The Platelet—Fibrinogen Interaction

  • Joel S. Bennett


Following the observation that adding ADP to platelet-rich plasma resulted in platelet aggregation (Gaarder et al.,1961), it became apparent that factors in plasma were required for this process to proceed (Born and Cross, 1964). Experiments with washed platelets indicated that, at a minimum, calcium and fibrinogen were necessary (Cross, 1964; McLeanet aL, 1964). Similarly, fibrinogen was needed for platelets to adhere to artificial surfaces such as glass (Zucker and Vroman, 1969). The relevance of these in vitroobservations for physiologic platelet function became apparent from the study of individuals with congenital afibrinogenemia. Afibrinogenemic individuals have barely detectable concentrations of plasma fibrinogen and often have a prolonged bleeding time, indicating a concomitant defect in platelet function (Weiss and Rogers, 1971). The platelet defect is secondary to the deficiency of fibrinogen because the abnormal platelet function can be completely corrected by transfusions of fibrinogen. Further observations that platelets from individuals with Glanzmann’s thrombasthenia do not aggregate (Caen, 1972), adhere to glass (Zucker and Vroman, 1969), or adsorb fibrinogen suggest that fibrinogen and the platelet surface undergo a specific interaction (Bang et al,1972). Until recently, an explanation for the fibrinogen requirement for platelet aggregation was not available. However, the demonstration that platelet stimulation exposes a limited number of fibrinogen receptors on the platelet surface provided the key to understanding the role of fibrinogen in platelet function.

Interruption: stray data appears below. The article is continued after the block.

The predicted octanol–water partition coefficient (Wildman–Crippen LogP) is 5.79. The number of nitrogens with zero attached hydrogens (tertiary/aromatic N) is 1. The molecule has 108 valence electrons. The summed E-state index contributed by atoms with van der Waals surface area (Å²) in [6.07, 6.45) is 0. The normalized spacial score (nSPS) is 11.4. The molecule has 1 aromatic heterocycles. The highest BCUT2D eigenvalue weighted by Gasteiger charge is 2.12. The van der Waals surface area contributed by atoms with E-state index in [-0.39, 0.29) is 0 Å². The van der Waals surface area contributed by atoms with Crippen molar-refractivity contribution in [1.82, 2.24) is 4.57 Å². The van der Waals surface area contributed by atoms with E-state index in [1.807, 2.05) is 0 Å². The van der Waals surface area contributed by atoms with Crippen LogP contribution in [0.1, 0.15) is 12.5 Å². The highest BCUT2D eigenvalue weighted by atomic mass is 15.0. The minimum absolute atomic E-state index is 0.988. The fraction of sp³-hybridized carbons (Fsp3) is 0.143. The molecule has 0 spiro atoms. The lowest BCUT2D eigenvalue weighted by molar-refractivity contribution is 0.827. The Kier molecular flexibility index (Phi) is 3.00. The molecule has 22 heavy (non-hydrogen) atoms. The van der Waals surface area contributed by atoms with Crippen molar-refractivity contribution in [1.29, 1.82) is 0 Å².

Platelet Aggregation Human Platelet Plasma Fibrinogen Platelet Surface Human Fibrinogen 
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© Plenum Press New York and London 1985

Authors and Affiliations

  • Joel S. Bennett
    • 1
  1. 1.Hematology-Oncology Section, Department of MedicineUniversity of Pennsylvania School of MedicinePhiladelphiaUSA

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